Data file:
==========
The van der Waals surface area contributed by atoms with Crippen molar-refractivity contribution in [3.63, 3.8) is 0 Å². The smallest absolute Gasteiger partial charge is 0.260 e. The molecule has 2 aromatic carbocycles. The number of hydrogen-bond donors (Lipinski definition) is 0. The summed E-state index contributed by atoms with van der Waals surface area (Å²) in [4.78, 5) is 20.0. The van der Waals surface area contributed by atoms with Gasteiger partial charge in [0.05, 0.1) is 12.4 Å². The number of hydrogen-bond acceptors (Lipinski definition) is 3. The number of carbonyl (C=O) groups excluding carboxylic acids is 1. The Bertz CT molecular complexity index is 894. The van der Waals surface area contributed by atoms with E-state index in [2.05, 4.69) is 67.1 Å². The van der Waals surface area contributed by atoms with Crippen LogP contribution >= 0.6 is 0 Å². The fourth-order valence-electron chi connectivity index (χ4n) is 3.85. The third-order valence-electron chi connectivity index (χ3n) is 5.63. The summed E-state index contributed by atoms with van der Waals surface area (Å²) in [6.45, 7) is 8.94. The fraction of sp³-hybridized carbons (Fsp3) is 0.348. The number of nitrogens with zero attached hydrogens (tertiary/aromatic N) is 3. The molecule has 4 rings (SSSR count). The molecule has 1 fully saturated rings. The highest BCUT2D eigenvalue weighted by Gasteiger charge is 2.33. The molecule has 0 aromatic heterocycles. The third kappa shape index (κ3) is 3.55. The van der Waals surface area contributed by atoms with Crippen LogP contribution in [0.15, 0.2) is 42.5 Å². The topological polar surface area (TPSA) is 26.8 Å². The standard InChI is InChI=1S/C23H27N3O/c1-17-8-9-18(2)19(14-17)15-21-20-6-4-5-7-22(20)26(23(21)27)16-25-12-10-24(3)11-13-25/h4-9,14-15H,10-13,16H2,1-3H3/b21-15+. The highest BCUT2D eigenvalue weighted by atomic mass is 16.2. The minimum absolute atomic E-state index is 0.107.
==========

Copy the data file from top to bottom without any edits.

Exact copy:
The van der Waals surface area contributed by atoms with Crippen molar-refractivity contribution in [3.63, 3.8) is 0 Å². The smallest absolute Gasteiger partial charge is 0.260 e. The molecule has 2 aromatic carbocycles. The number of hydrogen-bond donors (Lipinski definition) is 0. The summed E-state index contributed by atoms with van der Waals surface area (Å²) in [4.78, 5) is 20.0. The van der Waals surface area contributed by atoms with Gasteiger partial charge in [0.05, 0.1) is 12.4 Å². The number of hydrogen-bond acceptors (Lipinski definition) is 3. The number of carbonyl (C=O) groups excluding carboxylic acids is 1. The Bertz CT molecular complexity index is 894. The van der Waals surface area contributed by atoms with E-state index in [2.05, 4.69) is 67.1 Å². The van der Waals surface area contributed by atoms with Crippen LogP contribution >= 0.6 is 0 Å². The fourth-order valence-electron chi connectivity index (χ4n) is 3.85. The third-order valence-electron chi connectivity index (χ3n) is 5.63. The summed E-state index contributed by atoms with van der Waals surface area (Å²) in [6.45, 7) is 8.94. The fraction of sp³-hybridized carbons (Fsp3) is 0.348. The number of nitrogens with zero attached hydrogens (tertiary/aromatic N) is 3. The molecule has 4 rings (SSSR count). The molecule has 1 fully saturated rings. The highest BCUT2D eigenvalue weighted by Gasteiger charge is 2.33. The molecule has 0 aromatic heterocycles. The third kappa shape index (κ3) is 3.55. The van der Waals surface area contributed by atoms with Crippen LogP contribution in [0.15, 0.2) is 42.5 Å². The topological polar surface area (TPSA) is 26.8 Å². The standard InChI is InChI=1S/C23H27N3O/c1-17-8-9-18(2)19(14-17)15-21-20-6-4-5-7-22(20)26(23(21)27)16-25-12-10-24(3)11-13-25/h4-9,14-15H,10-13,16H2,1-3H3/b21-15+. The highest BCUT2D eigenvalue weighted by atomic mass is 16.2. The minimum absolute atomic E-state index is 0.107.